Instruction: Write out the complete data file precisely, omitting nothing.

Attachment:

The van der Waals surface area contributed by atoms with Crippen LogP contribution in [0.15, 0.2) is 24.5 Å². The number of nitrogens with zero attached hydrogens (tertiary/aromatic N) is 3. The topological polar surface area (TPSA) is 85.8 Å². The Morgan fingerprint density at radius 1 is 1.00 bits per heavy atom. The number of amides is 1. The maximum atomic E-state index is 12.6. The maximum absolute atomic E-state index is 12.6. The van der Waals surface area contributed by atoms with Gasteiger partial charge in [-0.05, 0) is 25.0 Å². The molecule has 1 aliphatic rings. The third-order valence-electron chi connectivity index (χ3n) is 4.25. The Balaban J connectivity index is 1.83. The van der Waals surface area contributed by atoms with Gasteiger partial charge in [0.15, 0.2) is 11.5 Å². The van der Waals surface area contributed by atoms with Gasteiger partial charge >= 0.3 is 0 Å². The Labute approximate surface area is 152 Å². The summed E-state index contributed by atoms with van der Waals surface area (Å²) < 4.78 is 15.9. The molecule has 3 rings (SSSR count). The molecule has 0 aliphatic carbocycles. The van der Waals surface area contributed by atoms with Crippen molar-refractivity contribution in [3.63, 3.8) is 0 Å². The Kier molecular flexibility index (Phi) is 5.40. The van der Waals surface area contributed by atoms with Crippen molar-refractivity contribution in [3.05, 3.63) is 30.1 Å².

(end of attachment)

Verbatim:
The van der Waals surface area contributed by atoms with Crippen LogP contribution in [0.15, 0.2) is 24.5 Å². The number of nitrogens with zero attached hydrogens (tertiary/aromatic N) is 3. The topological polar surface area (TPSA) is 85.8 Å². The Morgan fingerprint density at radius 1 is 1.00 bits per heavy atom. The number of amides is 1. The maximum atomic E-state index is 12.6. The maximum absolute atomic E-state index is 12.6. The van der Waals surface area contributed by atoms with Gasteiger partial charge in [-0.05, 0) is 25.0 Å². The molecule has 1 aliphatic rings. The third-order valence-electron chi connectivity index (χ3n) is 4.25. The Balaban J connectivity index is 1.83. The van der Waals surface area contributed by atoms with Gasteiger partial charge in [0.15, 0.2) is 11.5 Å². The van der Waals surface area contributed by atoms with Gasteiger partial charge >= 0.3 is 0 Å². The Labute approximate surface area is 152 Å². The summed E-state index contributed by atoms with van der Waals surface area (Å²) < 4.78 is 15.9. The molecule has 3 rings (SSSR count). The molecule has 0 aliphatic carbocycles. The van der Waals surface area contributed by atoms with Crippen molar-refractivity contribution in [3.63, 3.8) is 0 Å². The Kier molecular flexibility index (Phi) is 5.40. The van der Waals surface area contributed by atoms with Crippen molar-refractivity contribution in [3.05, 3.63) is 30.1 Å².